A sketch illustration of the King and Princess Nahienaena.

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This meant that her potential suitors were her half-brothers. Nahienaena’s mom, however, had converted at one point to Christianity and was against the sin of incest. Each parent tried to pull the princess in their direction. Ultimately, she married her half-brother, and although she loved him, the marriage never felt quite natural.

King Mahidol Adulyadej

While King Rama V’s wife didn’t produce an heir (a lot of his children were either female or died early on), the King did have at least one son to pass the throne to – Mahidol Adulyadej. He was King Rama’s 86th child, and he managed to be the only male to survive long enough to claim the throne.

A young Bhumibol Adulyadej stands next to his mother, brother, and eldest sister.

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Mahidol’s mother, Savang Vadhana, was King Rama V’s half-sister. Despite being born to parents who were half-siblings, Mahidol wasn’t born with many issues. In 1927, he graduated with a degree in medicine from Harvard University and was regarded as Thailand’s “Father of Modern Medicine and Public Health.”

What Are the Effects of Inbreeding?

Scientists’ most common argument against incest, specifically relationships that lead to children, is that having sex within the family can massively increase the risk of being born with defects and disabilities.

An image of a mother holding her baby.

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Studies have found worrying results, with 40%-50% of kids born to first-degree relatives having some level of either physical or mental disability. Without a wide gene of pools, people are at a higher risk of being born with issues such as cleft palates, heart conditions, and facial asymmetry.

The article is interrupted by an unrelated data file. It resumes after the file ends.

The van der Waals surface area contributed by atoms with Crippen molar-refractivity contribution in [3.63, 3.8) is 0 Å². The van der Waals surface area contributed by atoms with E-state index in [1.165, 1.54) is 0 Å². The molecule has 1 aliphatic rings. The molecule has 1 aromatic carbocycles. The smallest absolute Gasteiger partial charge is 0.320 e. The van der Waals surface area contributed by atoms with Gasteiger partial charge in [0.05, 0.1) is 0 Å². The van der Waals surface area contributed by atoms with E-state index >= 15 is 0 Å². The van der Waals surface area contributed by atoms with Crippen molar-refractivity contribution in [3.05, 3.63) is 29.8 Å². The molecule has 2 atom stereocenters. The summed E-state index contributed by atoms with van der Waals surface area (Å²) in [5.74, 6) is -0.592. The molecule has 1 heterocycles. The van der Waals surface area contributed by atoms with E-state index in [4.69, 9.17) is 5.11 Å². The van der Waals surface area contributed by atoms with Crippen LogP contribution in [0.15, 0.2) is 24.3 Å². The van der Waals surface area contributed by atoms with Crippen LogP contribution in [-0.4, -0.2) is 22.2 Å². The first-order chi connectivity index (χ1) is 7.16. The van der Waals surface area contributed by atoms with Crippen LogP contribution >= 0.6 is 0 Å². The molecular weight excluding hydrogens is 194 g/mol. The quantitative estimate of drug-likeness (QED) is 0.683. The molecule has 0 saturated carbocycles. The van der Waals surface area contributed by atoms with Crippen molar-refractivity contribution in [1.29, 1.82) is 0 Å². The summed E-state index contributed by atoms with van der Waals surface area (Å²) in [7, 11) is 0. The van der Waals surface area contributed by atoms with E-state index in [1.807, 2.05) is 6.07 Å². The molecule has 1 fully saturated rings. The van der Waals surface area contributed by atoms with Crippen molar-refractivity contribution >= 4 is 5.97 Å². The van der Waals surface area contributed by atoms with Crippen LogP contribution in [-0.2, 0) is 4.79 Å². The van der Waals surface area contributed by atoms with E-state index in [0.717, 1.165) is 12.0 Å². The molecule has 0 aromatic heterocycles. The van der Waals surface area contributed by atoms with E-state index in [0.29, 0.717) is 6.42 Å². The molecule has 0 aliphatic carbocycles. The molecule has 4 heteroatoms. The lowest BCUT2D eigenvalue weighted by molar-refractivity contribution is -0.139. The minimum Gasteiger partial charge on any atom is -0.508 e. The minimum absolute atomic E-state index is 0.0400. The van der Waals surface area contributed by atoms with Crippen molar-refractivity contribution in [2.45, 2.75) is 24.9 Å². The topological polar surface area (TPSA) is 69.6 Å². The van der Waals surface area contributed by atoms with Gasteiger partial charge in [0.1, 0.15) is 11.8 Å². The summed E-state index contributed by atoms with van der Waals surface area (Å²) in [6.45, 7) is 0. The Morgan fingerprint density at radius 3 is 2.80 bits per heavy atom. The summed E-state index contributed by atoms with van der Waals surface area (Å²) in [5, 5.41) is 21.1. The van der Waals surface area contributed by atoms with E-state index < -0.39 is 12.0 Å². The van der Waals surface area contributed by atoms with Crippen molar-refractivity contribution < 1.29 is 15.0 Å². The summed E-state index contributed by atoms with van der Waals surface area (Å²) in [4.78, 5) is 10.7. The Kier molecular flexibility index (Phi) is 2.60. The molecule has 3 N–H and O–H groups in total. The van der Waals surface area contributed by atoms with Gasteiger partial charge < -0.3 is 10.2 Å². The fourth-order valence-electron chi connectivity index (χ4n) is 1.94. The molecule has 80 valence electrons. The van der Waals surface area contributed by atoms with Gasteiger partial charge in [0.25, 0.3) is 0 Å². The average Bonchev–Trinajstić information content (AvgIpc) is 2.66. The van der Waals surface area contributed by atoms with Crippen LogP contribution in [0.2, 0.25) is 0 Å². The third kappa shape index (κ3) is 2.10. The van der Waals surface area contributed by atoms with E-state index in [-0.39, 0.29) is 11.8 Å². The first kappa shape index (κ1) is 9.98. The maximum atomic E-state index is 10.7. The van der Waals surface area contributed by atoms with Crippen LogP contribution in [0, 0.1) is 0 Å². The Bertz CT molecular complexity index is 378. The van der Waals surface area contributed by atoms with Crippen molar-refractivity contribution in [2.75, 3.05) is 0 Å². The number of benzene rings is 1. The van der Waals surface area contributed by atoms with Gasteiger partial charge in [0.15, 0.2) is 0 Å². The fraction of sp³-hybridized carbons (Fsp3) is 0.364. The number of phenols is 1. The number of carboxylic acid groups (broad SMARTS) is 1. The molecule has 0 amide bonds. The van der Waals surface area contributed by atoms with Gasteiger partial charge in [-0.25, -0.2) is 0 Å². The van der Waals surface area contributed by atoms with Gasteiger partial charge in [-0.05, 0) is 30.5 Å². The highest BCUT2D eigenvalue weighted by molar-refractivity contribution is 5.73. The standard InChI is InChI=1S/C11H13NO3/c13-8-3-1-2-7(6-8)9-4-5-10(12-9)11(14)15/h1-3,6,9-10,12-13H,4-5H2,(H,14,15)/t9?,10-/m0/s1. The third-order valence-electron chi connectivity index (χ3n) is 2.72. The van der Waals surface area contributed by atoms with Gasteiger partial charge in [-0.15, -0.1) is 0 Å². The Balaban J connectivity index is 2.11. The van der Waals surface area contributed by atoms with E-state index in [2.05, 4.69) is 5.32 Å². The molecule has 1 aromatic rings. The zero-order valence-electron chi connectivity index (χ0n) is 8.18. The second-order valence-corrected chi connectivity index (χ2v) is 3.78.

We’re Wired Against It

Our human intellect isn’t always capable of making the right choices for our future generations. We often give into temptation, lust, or our greedy need to keep the blood pure and the power within the family. Luckily, nature often comes to the rescue.

A drawing of Charles Darwin and his sister.

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Studies have shown that there are evolutionary traits at every stage of our mating process. For one, psychologists have found that people are less attracted to someone they have seen their parents raise, even if they’re not biologically related (like an adopted sibling).

The Smelly Shirt Test

An additional finding comes from an interesting study done in 1994 called the “Smelly Shirt Test.” Woman were asked to smell the worn clothes of several men and rate how attractive they found the smell to be.

A photo of various shirts.

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The results showed that the more different the genetics, the more the women were attracted to the smell. Another study found that sex was less satisfying among people who shared similar genetics.

What About Animal Inbreeding?

Not all organisms have developed behaviors that lower the risk of inbreeding. Bedbugs, for example, have actually used inbreeding to their advantage. Populations that have developed a resistance to insecticides have bred together to strengthen that trait in the community.

An image of a hyena.

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But most of the animal kingdom behaves differently. They have developed certain habits to make sure that their genes are spread more widely. For example, young male hyenas are expected to leave the herd and find a new group once they have matured.

What About Plants?

When it comes to plants, inbreeding is undesirable because it can lead to certain weaknesses. As a result, plants have developed interesting strategies to prevent it. While plants are unable to prevent pollen from entering the female sex organs, they’re still able to check its genetic viability.

A picture of a flower during harvesting season.

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If the pollen is found to be too close to home, it is chemically destroyed with a chemical known as S-RNase. Only pollen from a suitable, diverse plant is allowed to survive and thrive and keep the genetics going.